The whole Don Imus flap has gotten me thinking. Before this, I’d practically forgotten that Don Imus even existed. His brazen, crass, and crude manner caused me to tune out his clap-trap long, long ago. Now, I find his sorry saga splashed all over every imaginable media outlet--print, broadcast, and digital. Like I care! Like I actually care that Al Sharpton--not exactly my idea of a healthy arbiter of morality, justice, and truth--has exposed as a rogue someone that anyone with a lick of sense would have already known was a rogue! All that notwithstanding, this lamentable example of one noxious insult traded for another has gotten me thinking once again about media, bias, and the state of modern journalism.
There is only one thing a person can say in this day of brash intemperance that requires real courage--and that is a truism. A truism is often so biting and precise that it is discomfiting. It is anathema and thus scorned. Making the accusation of media bias is a perfect case in point. Like a truism, it is universally acknowledged. And like anathema, it is simultaneously universally scorned. Even so, as is the case with most truisms, it is true.
The fact is undeniable: every journalist sees the news through the very peculiar lens of a very particular worldview. Tom Brokaw once quipped that “Bias like beauty is in the eye of the beholder.” Quite so. News is rooted in the unique vision of things a reporter brings to the task of selecting, researching, and telling stories. Thus, as Neil Postman and Steve Powers assert in their remarkable book, How to Watch TV News, “every news story is a reflection of the reporter who tells the story.” Every news story is biased precisely because every journalist has a bias. As Rudloph Bultmann once admitted, "There is no such thing as presuppositionless exegesis."
Herbert Gans, a renowned media analyst, has said, “Journalism is, like sociology, an empirical discipline. As a result, the news consists not only of the findings of an inquiry, but also of the concepts and methods which go into that inquiry, the assumptions that underlie those concepts and methods, and even a further set of assumptions, which could in turn be tested--if only journalists had the time.”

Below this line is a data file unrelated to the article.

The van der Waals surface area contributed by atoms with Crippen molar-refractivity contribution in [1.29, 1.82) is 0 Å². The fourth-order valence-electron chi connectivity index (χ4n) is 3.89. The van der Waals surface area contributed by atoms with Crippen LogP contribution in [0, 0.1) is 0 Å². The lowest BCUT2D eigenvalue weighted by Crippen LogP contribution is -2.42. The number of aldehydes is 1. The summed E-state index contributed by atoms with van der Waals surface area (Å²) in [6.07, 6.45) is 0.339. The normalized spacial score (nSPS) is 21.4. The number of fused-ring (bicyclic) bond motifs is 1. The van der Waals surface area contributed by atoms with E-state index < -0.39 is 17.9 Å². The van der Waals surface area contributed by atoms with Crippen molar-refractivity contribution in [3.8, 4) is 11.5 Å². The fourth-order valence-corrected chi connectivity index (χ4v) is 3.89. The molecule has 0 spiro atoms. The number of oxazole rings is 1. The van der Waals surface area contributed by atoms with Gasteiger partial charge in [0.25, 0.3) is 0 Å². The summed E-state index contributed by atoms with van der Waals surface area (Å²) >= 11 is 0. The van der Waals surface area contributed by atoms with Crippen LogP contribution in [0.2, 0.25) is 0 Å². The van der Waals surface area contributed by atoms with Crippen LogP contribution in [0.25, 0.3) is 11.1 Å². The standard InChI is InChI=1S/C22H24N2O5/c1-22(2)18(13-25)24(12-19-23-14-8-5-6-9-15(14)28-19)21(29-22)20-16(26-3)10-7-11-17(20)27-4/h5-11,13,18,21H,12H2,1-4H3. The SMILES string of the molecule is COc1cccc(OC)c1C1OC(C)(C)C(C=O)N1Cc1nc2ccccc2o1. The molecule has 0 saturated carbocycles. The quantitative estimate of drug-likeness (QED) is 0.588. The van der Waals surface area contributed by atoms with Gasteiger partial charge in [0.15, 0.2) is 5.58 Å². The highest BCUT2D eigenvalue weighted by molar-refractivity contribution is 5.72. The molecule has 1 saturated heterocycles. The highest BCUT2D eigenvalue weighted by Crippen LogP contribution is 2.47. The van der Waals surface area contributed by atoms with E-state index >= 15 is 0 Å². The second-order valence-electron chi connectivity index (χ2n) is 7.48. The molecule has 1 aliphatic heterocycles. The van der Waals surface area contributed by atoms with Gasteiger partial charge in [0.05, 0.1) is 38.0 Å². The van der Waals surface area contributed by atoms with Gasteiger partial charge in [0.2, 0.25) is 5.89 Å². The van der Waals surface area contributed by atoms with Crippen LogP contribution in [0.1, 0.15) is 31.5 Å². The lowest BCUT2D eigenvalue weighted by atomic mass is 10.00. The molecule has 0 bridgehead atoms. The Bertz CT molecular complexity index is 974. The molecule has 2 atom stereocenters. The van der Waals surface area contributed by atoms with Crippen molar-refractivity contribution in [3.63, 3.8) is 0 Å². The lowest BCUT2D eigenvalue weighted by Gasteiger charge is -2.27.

Those assumptions and presuppositions ultimately drive what is and what is not revealed in, by, and through the media. Again, according to Postman and Powers, “Most news does not inhere in the event. An event becomes news. And it becomes news because it is selected for notice out of the buzzing, booming confusion around us. This may seem a fairly obvious point but keep in mind that many people believe that the news is always out there, waiting to be gathered or collected. In fact, the news is more often made rather than gathered. And it is made on the basis of what the journalist thinks is important or what the journalist thinks the audience thinks is important.”
Therefore, they say, “a viewer must know something about the political beliefs and economic situation of those who provide the news.” It is after all, not the world as it is that they present day after day in their reports, columns, stories, and broadcasts; it is the world as they believe it is--or even, as they believe it ought to be.
Linclon Steffens, a journalist working during the early part of this century, proved that he could “create a crime wave” anytime he wanted simply by writing about all the criminal activity that normally occurs in the New York metropolitan region during any given any month. He could then "end the crime wave" simply by not tallying the lists of crimes committed.